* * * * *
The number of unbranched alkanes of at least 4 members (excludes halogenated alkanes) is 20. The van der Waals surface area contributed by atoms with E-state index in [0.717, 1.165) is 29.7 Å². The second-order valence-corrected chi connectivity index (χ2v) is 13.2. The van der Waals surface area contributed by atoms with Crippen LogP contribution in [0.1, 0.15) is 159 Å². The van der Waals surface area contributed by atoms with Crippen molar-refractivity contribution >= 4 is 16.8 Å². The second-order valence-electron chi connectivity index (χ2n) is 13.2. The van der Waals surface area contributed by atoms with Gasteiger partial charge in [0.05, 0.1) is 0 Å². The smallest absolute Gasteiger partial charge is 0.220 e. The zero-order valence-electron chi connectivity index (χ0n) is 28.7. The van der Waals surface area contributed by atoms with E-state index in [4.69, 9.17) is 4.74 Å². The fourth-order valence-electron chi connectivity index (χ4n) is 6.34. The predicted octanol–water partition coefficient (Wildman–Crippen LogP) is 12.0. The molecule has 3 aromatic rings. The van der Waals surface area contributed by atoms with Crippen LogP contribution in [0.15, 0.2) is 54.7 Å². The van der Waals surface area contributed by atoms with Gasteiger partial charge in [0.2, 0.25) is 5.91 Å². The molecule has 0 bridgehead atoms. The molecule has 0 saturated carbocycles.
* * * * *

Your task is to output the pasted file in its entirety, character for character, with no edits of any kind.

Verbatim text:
The number of unbranched alkanes of at least 4 members (excludes halogenated alkanes) is 20. The van der Waals surface area contributed by atoms with E-state index in [0.717, 1.165) is 29.7 Å². The second-order valence-corrected chi connectivity index (χ2v) is 13.2. The van der Waals surface area contributed by atoms with Crippen LogP contribution in [0.1, 0.15) is 159 Å². The van der Waals surface area contributed by atoms with Crippen molar-refractivity contribution >= 4 is 16.8 Å². The second-order valence-electron chi connectivity index (χ2n) is 13.2. The van der Waals surface area contributed by atoms with Gasteiger partial charge in [0.05, 0.1) is 0 Å². The smallest absolute Gasteiger partial charge is 0.220 e. The zero-order valence-electron chi connectivity index (χ0n) is 28.7. The van der Waals surface area contributed by atoms with E-state index in [4.69, 9.17) is 4.74 Å². The fourth-order valence-electron chi connectivity index (χ4n) is 6.34. The predicted octanol–water partition coefficient (Wildman–Crippen LogP) is 12.0. The molecule has 3 aromatic rings. The van der Waals surface area contributed by atoms with Crippen LogP contribution in [0.15, 0.2) is 54.7 Å². The van der Waals surface area contributed by atoms with Gasteiger partial charge in [0.2, 0.25) is 5.91 Å². The molecule has 0 bridgehead atoms. The molecule has 0 saturated carbocycles.